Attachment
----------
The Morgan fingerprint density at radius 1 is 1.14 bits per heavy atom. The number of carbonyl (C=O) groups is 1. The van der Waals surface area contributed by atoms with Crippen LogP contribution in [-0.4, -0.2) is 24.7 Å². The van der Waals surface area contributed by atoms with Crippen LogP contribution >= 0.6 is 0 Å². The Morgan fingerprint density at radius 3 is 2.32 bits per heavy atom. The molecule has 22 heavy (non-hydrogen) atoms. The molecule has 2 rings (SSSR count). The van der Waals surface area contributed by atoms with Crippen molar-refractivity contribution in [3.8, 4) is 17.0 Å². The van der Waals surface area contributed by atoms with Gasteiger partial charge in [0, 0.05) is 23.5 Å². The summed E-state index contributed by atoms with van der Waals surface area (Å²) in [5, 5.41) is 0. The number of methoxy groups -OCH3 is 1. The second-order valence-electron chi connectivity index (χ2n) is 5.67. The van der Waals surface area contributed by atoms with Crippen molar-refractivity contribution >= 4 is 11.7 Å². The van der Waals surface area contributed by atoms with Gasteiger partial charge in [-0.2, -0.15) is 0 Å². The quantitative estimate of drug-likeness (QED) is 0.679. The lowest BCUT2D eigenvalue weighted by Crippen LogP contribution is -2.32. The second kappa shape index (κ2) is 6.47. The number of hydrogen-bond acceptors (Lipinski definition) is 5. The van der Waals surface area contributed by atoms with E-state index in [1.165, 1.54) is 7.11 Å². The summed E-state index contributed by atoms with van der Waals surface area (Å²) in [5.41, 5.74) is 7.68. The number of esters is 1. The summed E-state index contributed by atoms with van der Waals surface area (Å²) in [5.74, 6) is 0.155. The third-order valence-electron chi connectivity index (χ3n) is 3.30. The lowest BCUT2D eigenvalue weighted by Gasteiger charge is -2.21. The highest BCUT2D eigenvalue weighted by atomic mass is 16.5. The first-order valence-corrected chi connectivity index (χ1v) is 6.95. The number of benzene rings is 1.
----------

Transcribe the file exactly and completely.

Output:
The Morgan fingerprint density at radius 1 is 1.14 bits per heavy atom. The number of carbonyl (C=O) groups is 1. The van der Waals surface area contributed by atoms with Crippen LogP contribution in [-0.4, -0.2) is 24.7 Å². The van der Waals surface area contributed by atoms with Crippen LogP contribution >= 0.6 is 0 Å². The Morgan fingerprint density at radius 3 is 2.32 bits per heavy atom. The molecule has 22 heavy (non-hydrogen) atoms. The molecule has 2 rings (SSSR count). The van der Waals surface area contributed by atoms with Crippen molar-refractivity contribution in [3.8, 4) is 17.0 Å². The van der Waals surface area contributed by atoms with Gasteiger partial charge in [0, 0.05) is 23.5 Å². The summed E-state index contributed by atoms with van der Waals surface area (Å²) in [5, 5.41) is 0. The number of methoxy groups -OCH3 is 1. The second-order valence-electron chi connectivity index (χ2n) is 5.67. The van der Waals surface area contributed by atoms with Crippen molar-refractivity contribution >= 4 is 11.7 Å². The van der Waals surface area contributed by atoms with Gasteiger partial charge in [-0.2, -0.15) is 0 Å². The quantitative estimate of drug-likeness (QED) is 0.679. The lowest BCUT2D eigenvalue weighted by Crippen LogP contribution is -2.32. The second kappa shape index (κ2) is 6.47. The number of hydrogen-bond acceptors (Lipinski definition) is 5. The van der Waals surface area contributed by atoms with E-state index in [1.165, 1.54) is 7.11 Å². The summed E-state index contributed by atoms with van der Waals surface area (Å²) in [5.41, 5.74) is 7.68. The number of esters is 1. The summed E-state index contributed by atoms with van der Waals surface area (Å²) in [5.74, 6) is 0.155. The third-order valence-electron chi connectivity index (χ3n) is 3.30. The lowest BCUT2D eigenvalue weighted by Gasteiger charge is -2.21. The highest BCUT2D eigenvalue weighted by atomic mass is 16.5. The first-order valence-corrected chi connectivity index (χ1v) is 6.95. The number of benzene rings is 1.